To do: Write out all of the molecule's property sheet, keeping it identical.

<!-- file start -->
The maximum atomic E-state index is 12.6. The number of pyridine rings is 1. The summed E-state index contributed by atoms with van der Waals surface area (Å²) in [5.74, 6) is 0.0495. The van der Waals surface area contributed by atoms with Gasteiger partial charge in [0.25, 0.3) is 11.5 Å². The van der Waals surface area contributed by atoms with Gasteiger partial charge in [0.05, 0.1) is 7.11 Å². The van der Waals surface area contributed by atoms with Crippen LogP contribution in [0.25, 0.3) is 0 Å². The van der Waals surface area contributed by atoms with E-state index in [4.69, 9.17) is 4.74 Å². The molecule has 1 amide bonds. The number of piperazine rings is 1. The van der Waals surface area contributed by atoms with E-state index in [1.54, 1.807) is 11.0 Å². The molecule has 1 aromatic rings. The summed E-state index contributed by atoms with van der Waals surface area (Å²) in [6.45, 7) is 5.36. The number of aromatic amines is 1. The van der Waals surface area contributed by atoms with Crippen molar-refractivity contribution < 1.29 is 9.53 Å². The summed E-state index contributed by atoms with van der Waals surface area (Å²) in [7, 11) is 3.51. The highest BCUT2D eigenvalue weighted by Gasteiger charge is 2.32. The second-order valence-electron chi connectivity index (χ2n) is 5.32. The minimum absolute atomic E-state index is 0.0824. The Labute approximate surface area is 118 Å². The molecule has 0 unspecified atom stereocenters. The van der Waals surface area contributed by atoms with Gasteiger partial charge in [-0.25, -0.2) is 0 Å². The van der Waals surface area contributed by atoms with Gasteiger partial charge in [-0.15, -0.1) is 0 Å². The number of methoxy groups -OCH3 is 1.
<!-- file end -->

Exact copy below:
The maximum atomic E-state index is 12.6. The number of pyridine rings is 1. The summed E-state index contributed by atoms with van der Waals surface area (Å²) in [5.74, 6) is 0.0495. The van der Waals surface area contributed by atoms with Gasteiger partial charge in [0.25, 0.3) is 11.5 Å². The van der Waals surface area contributed by atoms with Gasteiger partial charge in [0.05, 0.1) is 7.11 Å². The van der Waals surface area contributed by atoms with Crippen LogP contribution in [0.25, 0.3) is 0 Å². The van der Waals surface area contributed by atoms with E-state index in [4.69, 9.17) is 4.74 Å². The molecule has 1 amide bonds. The number of piperazine rings is 1. The van der Waals surface area contributed by atoms with E-state index in [1.54, 1.807) is 11.0 Å². The molecule has 1 aromatic rings. The summed E-state index contributed by atoms with van der Waals surface area (Å²) in [6.45, 7) is 5.36. The number of aromatic amines is 1. The van der Waals surface area contributed by atoms with Crippen molar-refractivity contribution < 1.29 is 9.53 Å². The summed E-state index contributed by atoms with van der Waals surface area (Å²) in [7, 11) is 3.51. The highest BCUT2D eigenvalue weighted by Gasteiger charge is 2.32. The second-order valence-electron chi connectivity index (χ2n) is 5.32. The minimum absolute atomic E-state index is 0.0824. The Labute approximate surface area is 118 Å². The molecule has 0 unspecified atom stereocenters. The van der Waals surface area contributed by atoms with Gasteiger partial charge in [-0.25, -0.2) is 0 Å². The van der Waals surface area contributed by atoms with Gasteiger partial charge in [-0.15, -0.1) is 0 Å². The number of methoxy groups -OCH3 is 1.